Orientation included some strict guidelines:
• No swimming in the lake unless you are prepared to make friends with local Caimans, an anaconda or two and Piranhas. That took care the old bathing suite.
• No walking on any trails without a local person for protection and guidance. Poisonous snakes, spiders, and frogs, boas, wild boars, jaguars, spotted bear and other assorted wildlife can and do use the trails as well and preparation and protection are required of all.
• Always wear rubber boots (provided) as the
earth here is soaked and muddy all the time.
• Fishing is welcome but remember that Piranha bite out of as well as in the water. Your caught fish will be cooked for your dinner.
• Do not feed the squirrel monkeys in order to keep them wild(and probably out of your hair...literally).
• If you find a critter in your cabin, room, tent...call a staff person. Remember this forest belonged to the critters first.
• Day hikes leave at 0600 and breakfast is at 0530. So please get up at least @ 0500. UGH!!!
• Night hikes leave at 2000 and return at 2200 (now remember what time you have to get up for the day hike).
Exhausted, sweaty and in need of a beer, we soon left for our cabin, a shower and change of clothe , then back to the bar. Since we had arrived late, todays short hike (2 hours) was called off. Instead, those who wanted to would be taken on an evening Caiman hunt. Mike was up for it and Katy was up for a nap.
Dinner was splendid. We were divided into hiking groups of 4 or 5 or by family and met our new
Motorized Canoe is normal means of transport here.
partners at dinner. Two young medical students from Bern Switzerland. The tables were set with china, wine glasses and silver. Buffett was the style but the food was excellent. When Mike indicated he was diabetic and needed to restrict carbs, they made special stuff for him and did not add sugar to the constantly available fruit juices. Really thoughtful. Waiters dressed in pseudo chef outfits, explained what we were eating and seemed always to have extra.
We met our guide for the week, Jose. The lodge is owned by the Sani community and they are members of the prevalent Kichwa tribe. The Kichwa people stretches from Northern Peru to Central Ecuador and has roughly 35,000 members in about 300 communities. They do not live in a village structure. Rather, each family seeks out and establishes a private piece of land, builds a house and other buildings and settles in. These private plots are generally in and around the community to which you belong and each community builds and maintains a community center. These usually include a school, a meeting place, a "party house" for celebrations etc. Work to maintain the place is shared.
When we asked how long
the Sani community had been in this area, Jose said a couple 100 years. They were originally from Peru but, a long time ago 10 families struck out on their own in search of more fertile land. Traveling for months along the Napo in dugout canoes, they came on this place, decided the land was fertile enough and they would stay. They found some flowers near the river the shade of bright pink. The color is called Sani, so they named the community after the color.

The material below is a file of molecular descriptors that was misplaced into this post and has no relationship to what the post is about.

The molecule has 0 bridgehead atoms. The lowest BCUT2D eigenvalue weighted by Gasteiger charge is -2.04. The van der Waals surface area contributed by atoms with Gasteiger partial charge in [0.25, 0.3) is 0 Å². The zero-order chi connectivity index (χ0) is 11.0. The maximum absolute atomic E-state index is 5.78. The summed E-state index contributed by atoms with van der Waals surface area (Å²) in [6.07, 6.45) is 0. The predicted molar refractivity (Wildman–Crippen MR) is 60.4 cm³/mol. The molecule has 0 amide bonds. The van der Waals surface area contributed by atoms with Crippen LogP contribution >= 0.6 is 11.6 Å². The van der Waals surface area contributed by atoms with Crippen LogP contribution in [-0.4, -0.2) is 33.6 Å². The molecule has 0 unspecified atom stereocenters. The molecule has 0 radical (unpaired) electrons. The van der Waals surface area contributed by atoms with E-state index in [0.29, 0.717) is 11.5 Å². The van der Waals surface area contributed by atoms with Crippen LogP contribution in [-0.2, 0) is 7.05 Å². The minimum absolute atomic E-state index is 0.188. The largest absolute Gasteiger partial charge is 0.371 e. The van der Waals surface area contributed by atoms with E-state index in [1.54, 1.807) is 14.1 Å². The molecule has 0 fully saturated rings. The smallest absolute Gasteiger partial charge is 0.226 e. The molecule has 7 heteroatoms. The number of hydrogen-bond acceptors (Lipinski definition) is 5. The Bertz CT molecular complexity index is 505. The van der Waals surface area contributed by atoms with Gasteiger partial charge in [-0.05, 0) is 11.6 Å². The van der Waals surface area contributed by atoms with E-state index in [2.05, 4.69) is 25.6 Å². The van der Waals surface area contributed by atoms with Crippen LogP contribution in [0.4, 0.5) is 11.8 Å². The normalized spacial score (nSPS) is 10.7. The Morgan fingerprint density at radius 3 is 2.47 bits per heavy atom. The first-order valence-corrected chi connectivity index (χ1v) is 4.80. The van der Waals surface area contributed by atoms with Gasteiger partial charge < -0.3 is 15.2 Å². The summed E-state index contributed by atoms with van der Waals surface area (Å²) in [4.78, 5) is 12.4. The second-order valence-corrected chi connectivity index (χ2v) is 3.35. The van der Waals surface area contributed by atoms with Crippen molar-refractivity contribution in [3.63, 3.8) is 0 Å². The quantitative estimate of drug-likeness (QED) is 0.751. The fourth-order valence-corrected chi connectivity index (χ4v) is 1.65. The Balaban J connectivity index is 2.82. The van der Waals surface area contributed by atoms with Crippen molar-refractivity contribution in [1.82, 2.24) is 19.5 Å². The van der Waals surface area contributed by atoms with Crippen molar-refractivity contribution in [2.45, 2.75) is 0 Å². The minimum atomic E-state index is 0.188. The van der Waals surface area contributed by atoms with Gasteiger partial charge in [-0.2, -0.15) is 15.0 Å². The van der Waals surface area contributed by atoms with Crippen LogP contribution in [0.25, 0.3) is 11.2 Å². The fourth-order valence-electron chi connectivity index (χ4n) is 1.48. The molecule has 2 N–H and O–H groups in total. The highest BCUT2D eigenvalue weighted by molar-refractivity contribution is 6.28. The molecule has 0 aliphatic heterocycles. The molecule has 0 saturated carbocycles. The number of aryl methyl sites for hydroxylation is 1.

Jose is a senior guide at age 30. He has been working at the lodge since he was 13. He started as a dugout paddler and learned from the older men (women do not seem to be guides). He began hunting with spear and blow gun at age 7. He has bee to the US twice, invited by birder groups to teach folks about Amazon birds and what is happening to the forest. It is interesting that we had thought of this place as jungle but now see it as a forest. Jose speaks English well and has a smattering of French which he is trying to learn. Other guides speak French and
German and all speak English. That was god since our big group consisted of our Swiss hiking partners, an Israeli family, an Italian family, some Germans, a few Londoners and another Swiss couple. Quite a mix. Ages ran from 72 (Mike of course) to 9.
Jose informed us that we would be going to the "tower" tomorrow early. He asked us to be at breakfast before 0530 so we could leave before 0600. Movement in the forest is restricted to about 4 hours in the morning and 2 hours pre sunset so seeing wildlife means you gotta get up early. We skipped the welcoming drink and Katy went to bed early. Mike went on the Caiman hunt and actually saw 3. One was just under 3 meters. Photos impossible with black Caiman in black water in the black of night so you will just have to believe him. Jose said,when the river finally drops, the water will recede from the lake and many more Caiman will return. With the high water, the Caiman prefer to slip into the shallower waters in the forest to hunt prey. Piranha do the same as do the snakes.
Breakfast the next day
One of 20 varieties